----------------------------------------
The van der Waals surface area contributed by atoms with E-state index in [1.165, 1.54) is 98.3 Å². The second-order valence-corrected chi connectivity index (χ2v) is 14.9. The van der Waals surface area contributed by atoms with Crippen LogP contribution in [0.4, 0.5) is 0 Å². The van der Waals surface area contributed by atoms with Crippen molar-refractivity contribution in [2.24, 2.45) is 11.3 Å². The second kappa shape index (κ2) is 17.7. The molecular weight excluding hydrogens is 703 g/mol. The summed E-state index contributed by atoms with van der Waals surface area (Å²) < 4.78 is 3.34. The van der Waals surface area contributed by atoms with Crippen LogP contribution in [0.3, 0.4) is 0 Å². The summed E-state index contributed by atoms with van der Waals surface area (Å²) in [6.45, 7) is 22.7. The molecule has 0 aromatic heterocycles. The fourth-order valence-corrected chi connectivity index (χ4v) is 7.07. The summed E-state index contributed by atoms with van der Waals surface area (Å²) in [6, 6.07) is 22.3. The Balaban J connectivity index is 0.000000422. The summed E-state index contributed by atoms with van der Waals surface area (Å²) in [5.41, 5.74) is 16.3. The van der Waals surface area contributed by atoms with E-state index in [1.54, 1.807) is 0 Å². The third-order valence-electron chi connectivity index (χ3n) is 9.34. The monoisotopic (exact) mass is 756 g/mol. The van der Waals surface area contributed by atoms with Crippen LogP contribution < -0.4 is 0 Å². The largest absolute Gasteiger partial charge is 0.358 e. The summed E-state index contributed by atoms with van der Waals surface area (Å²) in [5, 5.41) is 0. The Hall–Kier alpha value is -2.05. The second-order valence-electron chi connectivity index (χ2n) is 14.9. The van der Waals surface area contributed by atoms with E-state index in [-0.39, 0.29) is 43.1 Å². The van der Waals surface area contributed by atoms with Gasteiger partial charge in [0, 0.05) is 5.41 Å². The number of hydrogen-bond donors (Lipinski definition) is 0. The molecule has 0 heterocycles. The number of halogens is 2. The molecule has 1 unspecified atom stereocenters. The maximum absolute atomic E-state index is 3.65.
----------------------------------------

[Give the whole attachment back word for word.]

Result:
The van der Waals surface area contributed by atoms with E-state index in [1.165, 1.54) is 98.3 Å². The second-order valence-corrected chi connectivity index (χ2v) is 14.9. The van der Waals surface area contributed by atoms with Crippen LogP contribution in [0.4, 0.5) is 0 Å². The van der Waals surface area contributed by atoms with Crippen molar-refractivity contribution in [2.24, 2.45) is 11.3 Å². The second kappa shape index (κ2) is 17.7. The molecular weight excluding hydrogens is 703 g/mol. The summed E-state index contributed by atoms with van der Waals surface area (Å²) < 4.78 is 3.34. The van der Waals surface area contributed by atoms with Crippen LogP contribution in [0.3, 0.4) is 0 Å². The summed E-state index contributed by atoms with van der Waals surface area (Å²) in [6.45, 7) is 22.7. The molecule has 0 aromatic heterocycles. The fourth-order valence-corrected chi connectivity index (χ4v) is 7.07. The summed E-state index contributed by atoms with van der Waals surface area (Å²) in [6, 6.07) is 22.3. The Balaban J connectivity index is 0.000000422. The summed E-state index contributed by atoms with van der Waals surface area (Å²) in [5.41, 5.74) is 16.3. The van der Waals surface area contributed by atoms with E-state index in [1.54, 1.807) is 0 Å². The third-order valence-electron chi connectivity index (χ3n) is 9.34. The monoisotopic (exact) mass is 756 g/mol. The van der Waals surface area contributed by atoms with Crippen LogP contribution < -0.4 is 0 Å². The largest absolute Gasteiger partial charge is 0.358 e. The summed E-state index contributed by atoms with van der Waals surface area (Å²) in [5, 5.41) is 0. The Hall–Kier alpha value is -2.05. The second-order valence-electron chi connectivity index (χ2n) is 14.9. The van der Waals surface area contributed by atoms with E-state index in [-0.39, 0.29) is 43.1 Å². The van der Waals surface area contributed by atoms with Gasteiger partial charge in [0, 0.05) is 5.41 Å². The number of hydrogen-bond donors (Lipinski definition) is 0. The molecule has 0 heterocycles. The number of halogens is 2. The molecule has 1 unspecified atom stereocenters. The maximum absolute atomic E-state index is 3.65.